a) How “God is Love”
notion of love in reality constitutes the
cornerstone of Christian thought, both at a dogmatic
(theological) level as well as a social one. To be precise,
it is not actually a notion, but an experience; and not only
of mankind, but of God Himself! In John’s Gospel, we find
the following, succinct definition of God: “God is Love”.
Unfortunately, the frequent repetition of this phrase and
especially it’s mishandling by orators whose speeches proved
to be inconsistent (to the practices that those words
dictate), rendered the content of these words a coined
expression. In this unique, affirmative definition of
divinity that is recorded in the New Testament, John is
actually providing the existential way of the divine, as a
community of free persons.
given that man is a creation made “in the image and the
likeness of God”, dogmatic theology cannot therefore be
a dictatorial system of thought; it is essentially a form of
sociology, because it underlies a concept
of man analogous to God (proportionately of course),
inasmuch as it is a free person who lives historically “in
communion” with other free persons.
b) Love and Freedom. The philosophical ground
of everyday speculation
is the concept of Love in John’s above phrase, and what is
its relation to the essence of God? Orthodox
Patristic theology perceives love, not as a simple
expression of sentiments, but as a voluntary
experiencing of the divine persons of the Christian
Trinity. Given that these persons have chosen love, they come together as a unity. The God of Christianity is
not One as a unit, but as a unity!
Every one of the divine persons with its particular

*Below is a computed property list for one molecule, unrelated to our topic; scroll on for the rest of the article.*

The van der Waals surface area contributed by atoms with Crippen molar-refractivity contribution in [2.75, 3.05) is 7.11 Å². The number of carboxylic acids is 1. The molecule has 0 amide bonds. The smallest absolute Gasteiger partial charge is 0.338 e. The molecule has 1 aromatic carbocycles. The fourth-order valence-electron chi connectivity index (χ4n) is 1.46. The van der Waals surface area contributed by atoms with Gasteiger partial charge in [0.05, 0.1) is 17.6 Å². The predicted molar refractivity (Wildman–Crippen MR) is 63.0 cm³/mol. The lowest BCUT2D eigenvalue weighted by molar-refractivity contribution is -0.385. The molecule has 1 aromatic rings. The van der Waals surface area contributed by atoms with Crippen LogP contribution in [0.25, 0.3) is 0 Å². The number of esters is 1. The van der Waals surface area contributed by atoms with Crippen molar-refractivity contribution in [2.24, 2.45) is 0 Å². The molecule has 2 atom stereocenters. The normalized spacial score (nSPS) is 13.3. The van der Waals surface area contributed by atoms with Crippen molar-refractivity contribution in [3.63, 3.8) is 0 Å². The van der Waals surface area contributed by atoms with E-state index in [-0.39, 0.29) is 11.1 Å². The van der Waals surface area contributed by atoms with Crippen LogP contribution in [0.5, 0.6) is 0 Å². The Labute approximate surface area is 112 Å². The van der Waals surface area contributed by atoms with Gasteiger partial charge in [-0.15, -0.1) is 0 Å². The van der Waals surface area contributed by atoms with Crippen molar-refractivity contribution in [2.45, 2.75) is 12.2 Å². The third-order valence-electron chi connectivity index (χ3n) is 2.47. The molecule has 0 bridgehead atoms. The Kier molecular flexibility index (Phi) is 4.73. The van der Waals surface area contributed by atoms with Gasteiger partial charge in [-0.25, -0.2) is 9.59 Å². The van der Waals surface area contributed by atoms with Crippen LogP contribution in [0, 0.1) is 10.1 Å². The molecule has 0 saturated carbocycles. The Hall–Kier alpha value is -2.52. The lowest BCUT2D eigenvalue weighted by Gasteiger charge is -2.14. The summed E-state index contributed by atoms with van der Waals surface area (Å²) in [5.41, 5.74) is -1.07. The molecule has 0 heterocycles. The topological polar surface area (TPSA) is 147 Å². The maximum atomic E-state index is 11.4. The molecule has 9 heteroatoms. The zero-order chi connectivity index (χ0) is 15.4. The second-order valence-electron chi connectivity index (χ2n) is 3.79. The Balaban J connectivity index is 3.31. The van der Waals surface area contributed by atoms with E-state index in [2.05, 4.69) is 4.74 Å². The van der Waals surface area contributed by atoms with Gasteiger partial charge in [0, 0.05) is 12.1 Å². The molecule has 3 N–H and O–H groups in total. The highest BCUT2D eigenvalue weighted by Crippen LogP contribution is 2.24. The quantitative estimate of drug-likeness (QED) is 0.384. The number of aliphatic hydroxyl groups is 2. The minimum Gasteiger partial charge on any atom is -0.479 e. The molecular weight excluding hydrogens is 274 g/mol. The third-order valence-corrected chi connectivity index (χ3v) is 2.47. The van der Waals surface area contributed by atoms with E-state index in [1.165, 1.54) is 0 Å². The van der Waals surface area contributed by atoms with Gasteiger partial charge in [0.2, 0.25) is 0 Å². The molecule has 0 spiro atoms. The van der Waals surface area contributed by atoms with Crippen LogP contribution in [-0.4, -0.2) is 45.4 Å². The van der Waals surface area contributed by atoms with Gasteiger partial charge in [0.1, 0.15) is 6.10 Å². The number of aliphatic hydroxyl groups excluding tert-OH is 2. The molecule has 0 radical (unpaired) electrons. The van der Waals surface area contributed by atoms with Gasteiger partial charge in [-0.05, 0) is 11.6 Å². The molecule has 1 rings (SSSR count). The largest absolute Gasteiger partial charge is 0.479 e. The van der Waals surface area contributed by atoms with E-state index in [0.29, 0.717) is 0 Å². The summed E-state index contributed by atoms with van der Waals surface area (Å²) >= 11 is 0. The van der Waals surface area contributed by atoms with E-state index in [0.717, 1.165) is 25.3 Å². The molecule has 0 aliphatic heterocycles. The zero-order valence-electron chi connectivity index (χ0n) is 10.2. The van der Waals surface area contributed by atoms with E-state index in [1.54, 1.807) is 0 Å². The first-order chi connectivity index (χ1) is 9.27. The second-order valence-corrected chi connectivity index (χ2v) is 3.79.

freely chooses to love the
other two; it is in this way that “God is”, that God
“exists” as “one”. Therefore, the essence
of the One divinity consists of love as a personal
experience, since it is through love that each of the divine
persons is enraptured and united, thus constituting God as
an inseparable whole.
Freedom - in this specific,
existential relationship -
plays a leading role. First of
all, it constitutes a composing element of the person,
because the absence of freedom annuls self-government
–responsibility- and leads to a state of bondage. Freedom
may of course be a necessity, but freedom per se is not
sufficient, because Satan is also free, per se.
spiritual level, the freedom of the person –while
comprising an expression of its essence- does not actually
guarantee it, because it is nothing more than a façade
when the person is no longer self-confirmed through it. If the freedom of the person is limited to the boundaries
that it alone defines, without involving other persons, it
is led to self-enslavement and is eventually converted to
“fate”. The person, being free to be what it wants,
cannot “not be”. In other words, it is obedient to a role
that cosmic Order has pre-designated for it.
this futile type of freedom that the (atheist)
existentialism (Jean-Paul Sartre, Albert Camus) denounces,
by moving away from it –as an existential element of man- to an
Jean-Paul Sartre’s quote is both characteristic and tragic:
«Man is condemned to be free. If he
transcends his natural (essential) necessity, he is
Excerpt from the magazine “TREETO
MAHTI”, December 2004 edition No.128, pages 22-26. Article
written by V. Bakouros, with the general title “Socialistic
Social Solidarity and Christian Love”.
continuation of this enlightening article can be found in
the article: “Freedom
and Divinity in Ancient Greek thought and the Fathers”.